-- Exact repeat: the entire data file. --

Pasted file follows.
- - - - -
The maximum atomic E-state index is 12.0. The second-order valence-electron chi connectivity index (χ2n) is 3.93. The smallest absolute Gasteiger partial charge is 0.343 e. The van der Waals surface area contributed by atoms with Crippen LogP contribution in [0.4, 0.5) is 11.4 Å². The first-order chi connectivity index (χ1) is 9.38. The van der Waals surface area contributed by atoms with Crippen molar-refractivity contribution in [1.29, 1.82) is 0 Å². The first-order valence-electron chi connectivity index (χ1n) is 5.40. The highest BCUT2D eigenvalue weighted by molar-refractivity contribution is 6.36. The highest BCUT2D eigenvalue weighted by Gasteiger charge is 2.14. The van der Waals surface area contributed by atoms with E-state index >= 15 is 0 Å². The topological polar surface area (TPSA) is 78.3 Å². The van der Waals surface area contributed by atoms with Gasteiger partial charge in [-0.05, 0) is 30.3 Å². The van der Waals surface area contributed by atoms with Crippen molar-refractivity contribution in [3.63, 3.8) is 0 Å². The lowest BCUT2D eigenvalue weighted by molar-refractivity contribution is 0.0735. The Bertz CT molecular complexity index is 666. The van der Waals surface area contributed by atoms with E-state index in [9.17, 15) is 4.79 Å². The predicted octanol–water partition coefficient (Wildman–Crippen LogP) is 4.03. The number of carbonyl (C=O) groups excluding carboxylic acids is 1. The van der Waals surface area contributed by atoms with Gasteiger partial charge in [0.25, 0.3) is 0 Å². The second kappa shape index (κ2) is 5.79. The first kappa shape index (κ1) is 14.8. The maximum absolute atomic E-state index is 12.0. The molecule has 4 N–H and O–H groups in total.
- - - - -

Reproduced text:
The maximum atomic E-state index is 12.0. The second-order valence-electron chi connectivity index (χ2n) is 3.93. The smallest absolute Gasteiger partial charge is 0.343 e. The van der Waals surface area contributed by atoms with Crippen LogP contribution in [0.4, 0.5) is 11.4 Å². The first-order chi connectivity index (χ1) is 9.38. The van der Waals surface area contributed by atoms with Crippen molar-refractivity contribution in [1.29, 1.82) is 0 Å². The first-order valence-electron chi connectivity index (χ1n) is 5.40. The highest BCUT2D eigenvalue weighted by molar-refractivity contribution is 6.36. The highest BCUT2D eigenvalue weighted by Gasteiger charge is 2.14. The van der Waals surface area contributed by atoms with E-state index >= 15 is 0 Å². The topological polar surface area (TPSA) is 78.3 Å². The van der Waals surface area contributed by atoms with Gasteiger partial charge in [-0.05, 0) is 30.3 Å². The van der Waals surface area contributed by atoms with Crippen molar-refractivity contribution in [3.63, 3.8) is 0 Å². The lowest BCUT2D eigenvalue weighted by molar-refractivity contribution is 0.0735. The Bertz CT molecular complexity index is 666. The van der Waals surface area contributed by atoms with E-state index in [9.17, 15) is 4.79 Å². The predicted octanol–water partition coefficient (Wildman–Crippen LogP) is 4.03. The number of carbonyl (C=O) groups excluding carboxylic acids is 1. The van der Waals surface area contributed by atoms with Gasteiger partial charge in [0.25, 0.3) is 0 Å². The second kappa shape index (κ2) is 5.79. The first kappa shape index (κ1) is 14.8. The maximum absolute atomic E-state index is 12.0. The molecule has 4 N–H and O–H groups in total.